Blazing ‘Ring of Fire’ Puts the Iconic Man in Black Center Stage at Drury Lane

Ring of Fire: The Music of Johnny Cash is a musical featuring the music of the late singer while providing an abbreviated overview of his life. This musical homage starring Ron E. Rains, Michael D. Potter, Aja Wiltshire, Elleon Dobias, Erik Hellman, and Roy James Brown plays at Drury Lane Theatre through October 22, 2023.

Ring of Fire was conceived by William Meade and created and directed by Richard Maltby, Jr. The musical premiered at the Studio Arena Theatre in Buffalo, New York, in 2005, and opened on Broadway at the Ethel Barrymore Theatre in 2006.

The six performers in the musical play multiple roles to give a glimpse at moments in Cash’s life and career through his music. The show includes over 25 of Cash’s most popular songs, such as “I Walk the Line,” “Folsom Prison Blues,” “Ring of Fire,” “I’ve Been Everywhere,” “Cry, Cry, Cry,” and “Man in Black.”

Productions of Ring of Fire have been praised for the show’s energetic and uplifting performances, its heartwarming story, and its faithful renditions of Cash’s music. The show has been produced all over the world and has been seen by millions of people, and the production on stage at Drury Lane shows why audiences respond so passionately. On the night of review, the audience was immediately on their feet at the end of the performance to applaud the cast during the show’s finale – the ultimate sign of respect.

The musical’s title comes from Cash’s iconic song “Ring of Fire,” which was written by Cash’s future wife, June Carter. The song is a powerful expression of love and passion, and it perfectly captures the intensity of Cash and Carter’s relationship.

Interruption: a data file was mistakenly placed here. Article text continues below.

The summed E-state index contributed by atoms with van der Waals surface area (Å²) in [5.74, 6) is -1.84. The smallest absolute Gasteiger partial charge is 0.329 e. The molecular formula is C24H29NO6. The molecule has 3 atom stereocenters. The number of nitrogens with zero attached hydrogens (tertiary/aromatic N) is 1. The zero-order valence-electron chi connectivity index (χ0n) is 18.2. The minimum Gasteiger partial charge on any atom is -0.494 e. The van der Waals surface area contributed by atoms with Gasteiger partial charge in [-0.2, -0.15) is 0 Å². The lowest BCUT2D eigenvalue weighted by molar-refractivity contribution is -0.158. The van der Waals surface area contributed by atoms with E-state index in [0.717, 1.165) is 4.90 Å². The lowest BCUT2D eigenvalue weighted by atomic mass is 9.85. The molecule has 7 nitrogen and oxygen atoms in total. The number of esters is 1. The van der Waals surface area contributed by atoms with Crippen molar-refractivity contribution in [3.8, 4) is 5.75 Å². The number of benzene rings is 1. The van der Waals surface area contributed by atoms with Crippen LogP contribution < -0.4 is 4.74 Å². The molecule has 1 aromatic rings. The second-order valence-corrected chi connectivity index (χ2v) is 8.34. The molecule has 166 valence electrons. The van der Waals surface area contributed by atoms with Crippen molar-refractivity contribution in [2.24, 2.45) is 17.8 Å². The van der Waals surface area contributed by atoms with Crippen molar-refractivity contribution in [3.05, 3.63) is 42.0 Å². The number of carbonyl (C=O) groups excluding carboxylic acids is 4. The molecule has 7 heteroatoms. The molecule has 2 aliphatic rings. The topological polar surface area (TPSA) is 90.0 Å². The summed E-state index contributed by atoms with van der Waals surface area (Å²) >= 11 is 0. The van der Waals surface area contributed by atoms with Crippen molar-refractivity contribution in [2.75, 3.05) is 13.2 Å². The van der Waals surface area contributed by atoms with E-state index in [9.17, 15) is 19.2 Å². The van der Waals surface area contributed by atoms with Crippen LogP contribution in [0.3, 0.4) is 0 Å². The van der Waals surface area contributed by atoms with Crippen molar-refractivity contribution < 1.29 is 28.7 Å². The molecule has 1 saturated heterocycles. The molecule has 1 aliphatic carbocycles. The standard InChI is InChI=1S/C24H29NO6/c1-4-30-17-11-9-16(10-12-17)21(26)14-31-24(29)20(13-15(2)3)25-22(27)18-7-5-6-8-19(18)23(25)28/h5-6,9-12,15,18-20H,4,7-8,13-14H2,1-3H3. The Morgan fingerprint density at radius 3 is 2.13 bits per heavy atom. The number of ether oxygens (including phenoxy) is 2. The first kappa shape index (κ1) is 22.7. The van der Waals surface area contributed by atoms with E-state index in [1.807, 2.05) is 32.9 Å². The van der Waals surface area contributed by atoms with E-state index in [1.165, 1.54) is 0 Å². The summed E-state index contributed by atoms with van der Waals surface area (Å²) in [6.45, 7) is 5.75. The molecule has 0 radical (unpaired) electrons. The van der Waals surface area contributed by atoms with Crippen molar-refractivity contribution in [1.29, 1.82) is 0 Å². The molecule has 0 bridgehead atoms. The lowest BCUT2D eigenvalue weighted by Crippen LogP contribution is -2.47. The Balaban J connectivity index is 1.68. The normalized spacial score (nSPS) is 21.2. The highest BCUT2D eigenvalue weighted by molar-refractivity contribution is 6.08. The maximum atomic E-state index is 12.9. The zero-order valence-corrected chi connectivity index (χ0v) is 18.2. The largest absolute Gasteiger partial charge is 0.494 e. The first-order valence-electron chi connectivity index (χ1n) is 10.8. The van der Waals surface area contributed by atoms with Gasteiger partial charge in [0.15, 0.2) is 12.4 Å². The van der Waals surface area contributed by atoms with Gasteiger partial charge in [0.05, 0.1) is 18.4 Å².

Ring of Fire is more than just a musical about Johnny Cash. It is also a story about love, faith, and redemption. The show is mostly a retrospect on Cash’s career successes, but it does touch on how Cash overcame his struggles with addiction and self-doubt to become one of the most successful and influential musicians of all time.

Michael D. Potter plays Johnny Cash as a young man breaking into the industry and then growing into stardom. Potter has the prerequisite striking figure and deep bass voice to be very believable as the young country singer-songwriter. His ability to connect to the character should come as no surprise. He has a long history of performing as the man in black in productions of Million Dollar Quartet including the national tour.

I can relate to Potter in a way. He has spent much of his career playing either Johnny Cash or his contemporary Elvis Presley in musicals and revues around the world. There’s something exciting about finding one’s niche. I had the great fortune of being associated in similar fashion with Tony n’ Tina’s Wedding, West Side Story, and Joseph and the Amazing Technicolor Dreamcoat. For many years I jumped from one production of these popular titles to the next – going wherever the work took me. It’s clear that Potter has achieved that same level of conquest with the role of Johnny Cash.

Like Potter, director Scott Weinstein and music director Chuck Mead both have a celebrated history with Million Dollar Quartet. Weinstein served as the associate and resident director for the Broadway National Tour. Mead was the music director for the Broadway production of the Tony-award winner. Their familiarity with Johnny Cash and his music is clearly apparent in the wonderful staging and musical quality of Ring of Fire.